House passes bill to ban semi-automatic firearms
Revived push likely to stall in the Senate amid GOP resistance
WASHINGTON — The House passed legislation Friday to revive a ban on semi-automatic guns, the first vote of its kind in years and a direct response to the firearms often used in the crush of mass shootings ripping through communities nationwide.
Once banned in the U.S., the high-powered firearms are now widely blamed as the weapon of choice among young men responsible for many of the most devastating mass shootings. But Congress allowed the restrictions first put in place in 1994 on the manufacture and sales of the weapons to expire a decade later, unable to muster the political support to counter the powerful gun lobby and reinstate the weapons ban.
Speaker Nancy Pelosi pushed the vote toward passage in the Democraticrun House, saying the earlier ban “saved lives.”
The House legislation is shunned by Republicans, who dismissed it as an election-year strategy by Democrats. Almost all Republicans voted against the bill, which passed 217-213. It will likely stall in the 50-50 Senate.
The bill comes at a time of intensifying concerns about gun violence and shootings — the supermarket shooting in Buffalo, New York; massacre of school children in Uvalde, Texas; and the July Fourth shootings of revelers in Highland Park, Illinois.
Voters seem to be taking such election-year votes seriously as Congress splits along party lines and lawmakers are forced to go on the record with their views. A recent vote to protect same-sex marriages from potential Supreme Court legal challenges won bipartisan support.
President Joe Biden, who was instrumental in helping secure the first semi-automatic weapons ban as a senator in 1994, encouraged passage, promising to sign the bill if it reached his desk.
The Biden administration said for 10 years while the ban was in place, mass shootings declined. “When the ban expired in 2004, mass shootings tripled,” the statement said.
Republicans stood against limits on ownership of the high-powered firearms during an at times emotional debate ahead of voting.
“It’s a gun grab, pure and simple,” Rep. Guy Reschenthaler, R-Pa., said.
Rep. Andrew Clyde, R-Ga., agreed. “An armed America is a safe and free America,” Clyde said.
Democrats argued that the ban on the weapons makes sense, portraying Republicans as extreme and out of step with Americans.
Rep. Jim McGovern, D-Mass., said the weapons ban is not about taking away Americans’ Second Amendment rights but ensuring that children also have the right “to not get shot in school.”
Pelosi displayed a poster of a gun company’s advertisement for children’s weapons, smaller versions that resemble the popular AR-15 rifles and are marketed with cartoon-like characters. “Disgusting,” she said.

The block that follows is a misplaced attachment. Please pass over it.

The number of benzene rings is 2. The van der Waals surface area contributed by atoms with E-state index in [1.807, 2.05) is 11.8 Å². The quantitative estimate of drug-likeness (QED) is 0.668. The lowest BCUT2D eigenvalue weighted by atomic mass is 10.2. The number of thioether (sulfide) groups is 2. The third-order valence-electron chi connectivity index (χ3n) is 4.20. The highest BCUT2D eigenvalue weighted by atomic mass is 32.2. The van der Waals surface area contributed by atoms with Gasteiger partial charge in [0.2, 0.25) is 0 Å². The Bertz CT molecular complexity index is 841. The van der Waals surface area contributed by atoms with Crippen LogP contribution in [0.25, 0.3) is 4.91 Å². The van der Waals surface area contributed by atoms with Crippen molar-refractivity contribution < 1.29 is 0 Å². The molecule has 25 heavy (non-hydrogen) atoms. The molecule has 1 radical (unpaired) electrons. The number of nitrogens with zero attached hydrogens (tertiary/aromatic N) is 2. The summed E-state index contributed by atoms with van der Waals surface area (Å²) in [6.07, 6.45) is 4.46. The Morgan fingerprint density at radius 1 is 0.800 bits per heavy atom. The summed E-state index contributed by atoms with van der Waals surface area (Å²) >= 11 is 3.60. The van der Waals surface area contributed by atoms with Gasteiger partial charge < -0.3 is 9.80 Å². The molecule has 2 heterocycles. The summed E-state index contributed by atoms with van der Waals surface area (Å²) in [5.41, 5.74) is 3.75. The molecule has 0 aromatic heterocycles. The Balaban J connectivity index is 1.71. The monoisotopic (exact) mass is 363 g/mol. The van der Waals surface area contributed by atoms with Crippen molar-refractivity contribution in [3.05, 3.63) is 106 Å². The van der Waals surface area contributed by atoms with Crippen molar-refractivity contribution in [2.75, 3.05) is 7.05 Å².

In one exchange, two Ohio lawmakers squared off.
“Your freedom stops where mine begins, and that of my constituents begins,” Democratic Rep. Marcy Kaptur told Republican Rep. Jim Jordan. “Schools, shopping malls, grocery stores, Independence Day parades shouldn’t be scenes of mass carnage and bloodshed.”
Jordan replied by inviting
her to his congressional district to debate him on the Second Amendment, saying he believed most of his constituents “probably agree with me and agree with the United States Constitution.”
The bill would make it unlawful to import, sell or manufacture a long list of semi-automatic weapons.
Judiciary Committee Chairman Rep. Jerry Nadler, D-N.Y., said it exempts those already in possession.
Reps. Chris Jacobs of New York and Brian Fitzpatrick of Pennsylvania were the
only Republicans to vote for the measure. Democratic lawmakers voting no were Reps. Kurt Schrader of Oregon, Henry Cuellar of Texas, Jared Golden of Maine, Ron Kind of Wisconsin and Vicente Gonzalez of Texas.
For nearly two decades, since the previous ban expired, Democrats had been reluctant to revisit the issue and confront the gun lobby. But voter opinions appear to be shifting and Democrats dared to act before the fall election. The outcome will provide information for voters on where the candidates
stand on the issue.
Pelosi said the House will revisit a broader package of public safety bills in August when lawmakers are expected to return briefly to Washington to handle other remaining legislation, including Biden’s priority inflation-fighting package of health care and climate change strategies making its way in the Senate.
Congress passed a modest gun violence prevention package last month in the aftermath of the shooting of 19 school children and two teachers in Uvalde.